GMOs - Using Fewer Resources to Feed More People - Food Dialogues

GMOs - Using Fewer Resources to Feed More People

Farmers and ranchers have many choices when it comes to growing crops as well as feed for animals. Growing conventional crops, Genetically modified (GM) crops, organic crops or a combination is the choice of a farmer. Many farmers plant GM seeds for specific reasons such as protecting their crops from adverse weather or enhancing yields. However, all methods of production contribute to meeting consumer demands for food products as well as producing healthy choices for everyone and protecting the environment.

Farmers use GM seeds for a number of reasons, including to reduce crop damage from weeds, diseases and insects as well as from adverse weather conditions such as drought or flooding. GM seeds often allow farmers to be more precise about their use of inputs like nutrients, pesticides and water needed to grow crops.

Safety and FDA Review
FDA has no basis for concluding that bioengineered foods differ from other foods in any meaningful or uniform way, or that, as a class, foods developed by the new techniques present any different or greater safety concern than foods developed by traditional plant breeding.

Since 1995, food from GM seeds has been commercially available and has been proven safe for human and animal consumption. No other crops have been more studied or subject to greater scientific review. GM seeds undergo testing for safety, health and nutritional value – and regulation is overseen by The Food and Drug Administration (FDA), The U.S. Department of Agriculture (USDA) and the Environmental Protection Agency (EPA).

According to the National Academies of Sciences, Engineering and Medicine, there is no substantiated evidence of a difference in risks to human health between genetically engineered crops and conventionally bred crops. Research shows that the current commercial crops from GM seeds have the same nutritional properties as non-GM seed crops and are not harmful for humans and animals to consume. In the years that farmers have grown crops from GM seeds, there has not been a single instance of harm to human health.

For roughly 10,000 years, farmers have been genetically altering plants and seeds through selective breeding to improve characteristics such as yield, taste and nutrition. Today’s GM seeds are part of this evolution – their development is sped up and more precise by inserting the genes from one plant into another in a laboratory setting.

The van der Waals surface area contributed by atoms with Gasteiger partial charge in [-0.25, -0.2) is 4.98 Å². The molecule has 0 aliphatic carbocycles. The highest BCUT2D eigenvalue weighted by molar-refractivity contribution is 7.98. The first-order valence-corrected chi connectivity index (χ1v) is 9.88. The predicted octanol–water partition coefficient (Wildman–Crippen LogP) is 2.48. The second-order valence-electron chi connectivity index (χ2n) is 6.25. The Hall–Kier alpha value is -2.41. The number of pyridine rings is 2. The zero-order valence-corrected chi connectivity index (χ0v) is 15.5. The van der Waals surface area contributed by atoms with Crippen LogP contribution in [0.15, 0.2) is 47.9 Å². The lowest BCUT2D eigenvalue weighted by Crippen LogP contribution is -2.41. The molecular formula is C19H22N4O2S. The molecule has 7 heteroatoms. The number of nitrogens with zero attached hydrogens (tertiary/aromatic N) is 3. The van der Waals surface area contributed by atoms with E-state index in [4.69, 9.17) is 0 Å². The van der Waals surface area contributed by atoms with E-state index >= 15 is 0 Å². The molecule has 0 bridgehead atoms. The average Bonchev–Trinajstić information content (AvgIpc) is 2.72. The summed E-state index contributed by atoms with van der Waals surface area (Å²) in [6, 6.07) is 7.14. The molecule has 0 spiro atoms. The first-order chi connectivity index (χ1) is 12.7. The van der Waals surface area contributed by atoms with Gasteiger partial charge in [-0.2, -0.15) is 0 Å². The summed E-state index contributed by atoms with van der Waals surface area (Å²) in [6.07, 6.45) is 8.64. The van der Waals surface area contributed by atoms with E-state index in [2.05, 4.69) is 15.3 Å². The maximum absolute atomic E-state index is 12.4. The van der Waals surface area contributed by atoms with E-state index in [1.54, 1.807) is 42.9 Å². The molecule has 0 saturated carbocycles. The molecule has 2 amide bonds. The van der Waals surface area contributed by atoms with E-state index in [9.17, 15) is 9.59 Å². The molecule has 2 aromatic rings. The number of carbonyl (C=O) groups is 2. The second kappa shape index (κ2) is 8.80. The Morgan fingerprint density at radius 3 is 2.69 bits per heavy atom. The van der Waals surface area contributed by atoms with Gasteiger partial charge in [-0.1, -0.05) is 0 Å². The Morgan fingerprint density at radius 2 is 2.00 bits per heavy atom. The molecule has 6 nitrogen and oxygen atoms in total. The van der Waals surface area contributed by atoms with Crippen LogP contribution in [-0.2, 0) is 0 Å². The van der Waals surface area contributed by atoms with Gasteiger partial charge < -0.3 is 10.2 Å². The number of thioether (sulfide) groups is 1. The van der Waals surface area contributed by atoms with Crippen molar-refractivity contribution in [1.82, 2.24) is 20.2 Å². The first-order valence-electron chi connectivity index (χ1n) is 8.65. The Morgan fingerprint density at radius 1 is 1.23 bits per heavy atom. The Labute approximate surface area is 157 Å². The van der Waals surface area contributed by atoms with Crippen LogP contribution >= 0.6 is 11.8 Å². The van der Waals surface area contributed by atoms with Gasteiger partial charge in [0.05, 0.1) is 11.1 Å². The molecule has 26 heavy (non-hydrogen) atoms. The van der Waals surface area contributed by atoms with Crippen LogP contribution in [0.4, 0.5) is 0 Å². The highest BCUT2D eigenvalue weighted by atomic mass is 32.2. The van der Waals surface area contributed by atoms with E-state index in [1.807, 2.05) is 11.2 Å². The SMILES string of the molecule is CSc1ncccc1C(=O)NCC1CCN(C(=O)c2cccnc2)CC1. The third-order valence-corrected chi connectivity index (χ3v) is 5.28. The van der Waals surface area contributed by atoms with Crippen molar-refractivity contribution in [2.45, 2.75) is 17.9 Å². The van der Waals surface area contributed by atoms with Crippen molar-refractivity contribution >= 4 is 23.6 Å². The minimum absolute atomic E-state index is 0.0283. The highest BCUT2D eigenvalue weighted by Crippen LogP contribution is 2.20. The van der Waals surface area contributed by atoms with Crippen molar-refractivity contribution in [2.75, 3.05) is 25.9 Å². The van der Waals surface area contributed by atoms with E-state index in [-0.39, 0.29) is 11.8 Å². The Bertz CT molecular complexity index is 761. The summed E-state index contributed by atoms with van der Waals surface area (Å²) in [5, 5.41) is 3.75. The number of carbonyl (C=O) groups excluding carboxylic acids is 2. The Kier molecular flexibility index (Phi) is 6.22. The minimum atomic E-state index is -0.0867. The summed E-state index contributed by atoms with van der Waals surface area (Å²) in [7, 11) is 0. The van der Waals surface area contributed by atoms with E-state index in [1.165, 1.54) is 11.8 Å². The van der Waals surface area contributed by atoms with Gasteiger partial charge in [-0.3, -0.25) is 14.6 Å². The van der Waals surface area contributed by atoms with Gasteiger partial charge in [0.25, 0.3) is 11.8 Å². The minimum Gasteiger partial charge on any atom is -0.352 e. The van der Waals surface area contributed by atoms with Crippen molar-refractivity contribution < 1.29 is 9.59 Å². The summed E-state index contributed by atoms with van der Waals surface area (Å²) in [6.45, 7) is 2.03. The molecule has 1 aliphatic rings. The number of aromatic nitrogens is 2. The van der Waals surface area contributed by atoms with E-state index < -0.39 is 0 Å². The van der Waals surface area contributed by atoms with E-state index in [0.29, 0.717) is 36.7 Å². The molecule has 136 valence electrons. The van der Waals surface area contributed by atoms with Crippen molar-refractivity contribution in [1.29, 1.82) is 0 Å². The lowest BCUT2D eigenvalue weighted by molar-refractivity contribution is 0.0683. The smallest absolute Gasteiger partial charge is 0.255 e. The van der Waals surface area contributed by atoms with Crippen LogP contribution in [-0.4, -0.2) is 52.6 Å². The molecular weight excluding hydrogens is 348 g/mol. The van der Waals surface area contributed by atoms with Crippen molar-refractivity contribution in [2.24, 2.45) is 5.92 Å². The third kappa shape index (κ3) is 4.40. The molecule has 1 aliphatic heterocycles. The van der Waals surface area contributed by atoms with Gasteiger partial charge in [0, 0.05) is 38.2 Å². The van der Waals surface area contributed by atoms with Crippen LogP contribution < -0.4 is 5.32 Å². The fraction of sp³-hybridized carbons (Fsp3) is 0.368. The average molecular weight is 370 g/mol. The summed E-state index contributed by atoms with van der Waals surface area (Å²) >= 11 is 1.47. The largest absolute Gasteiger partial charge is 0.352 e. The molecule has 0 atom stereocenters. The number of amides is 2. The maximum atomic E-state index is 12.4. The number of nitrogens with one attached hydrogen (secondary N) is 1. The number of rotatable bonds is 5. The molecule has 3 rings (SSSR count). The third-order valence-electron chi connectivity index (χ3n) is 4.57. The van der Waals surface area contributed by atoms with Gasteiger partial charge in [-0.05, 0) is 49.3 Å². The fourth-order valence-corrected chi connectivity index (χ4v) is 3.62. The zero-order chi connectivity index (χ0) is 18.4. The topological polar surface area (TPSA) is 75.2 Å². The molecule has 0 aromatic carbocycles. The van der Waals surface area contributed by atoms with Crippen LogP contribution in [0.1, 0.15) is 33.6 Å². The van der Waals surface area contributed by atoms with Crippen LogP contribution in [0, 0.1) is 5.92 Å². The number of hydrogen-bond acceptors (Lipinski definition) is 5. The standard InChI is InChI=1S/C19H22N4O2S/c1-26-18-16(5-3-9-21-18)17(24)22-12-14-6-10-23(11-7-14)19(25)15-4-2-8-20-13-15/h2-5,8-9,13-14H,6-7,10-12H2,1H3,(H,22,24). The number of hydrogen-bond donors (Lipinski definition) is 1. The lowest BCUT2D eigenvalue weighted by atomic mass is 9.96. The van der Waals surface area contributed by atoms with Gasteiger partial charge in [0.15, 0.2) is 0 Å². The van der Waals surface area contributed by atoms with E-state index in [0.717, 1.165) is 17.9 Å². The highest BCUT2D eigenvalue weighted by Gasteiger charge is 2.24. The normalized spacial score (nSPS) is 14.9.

Using Fewer Resources to Feed More People
As the world’s population grows and agricultural production land resources stay the same or diminish, GM seeds can be a critical tool in feeding the world without depleting resources or harming the environment. GM seeds can contribute to a reduction in the amount of land, water and chemicals needed to produce more food. This can contribute greatly to conservation and environmental stewardship, in particular preserving our land and keeping soil healthy. Additionally, as seed companies and researchers continue to make new strides in developing crops with the use of genetic engineering, there are increased opportunities to enhance the nutritional profile of foods that are important in developing countries that need nutrient-rich food.

In fact, in June 2016, more than 100 Nobel laureates signed a letter urging Greenpeace to end its opposition to GMOs, and halt its campaign to prevent potentially life saving options for the world’s poor, including Golden Rice. Their campaign states “We urge Greenpeace and its supporters to re-examine the experience of farmers and consumers worldwide with crops and foods improved through biotechnology, recognize the findings of authoritative scientific bodies and regulatory agencies, and abandon their campaign against ‘GMOs’ in general and Golden Rice in particular.”

As more and more people ask questions about how we as a society grow and raise our food, it is important for consumers to understand GM seeds. Farmers and ranchers have choices and ultimately they select the best practice that fits their business. In addition, consumers have the right to choose what foods they want. Food from GM seeds has the same nutritional characteristics as food from seeds produced through conventional breeding, including organic crops. It is inaccurate to categorize food from GM seeds as harmful to human health because it simply has not been proven. USFRA encourages all consumers to turn to trustworthy, scientifically valid sources of information.

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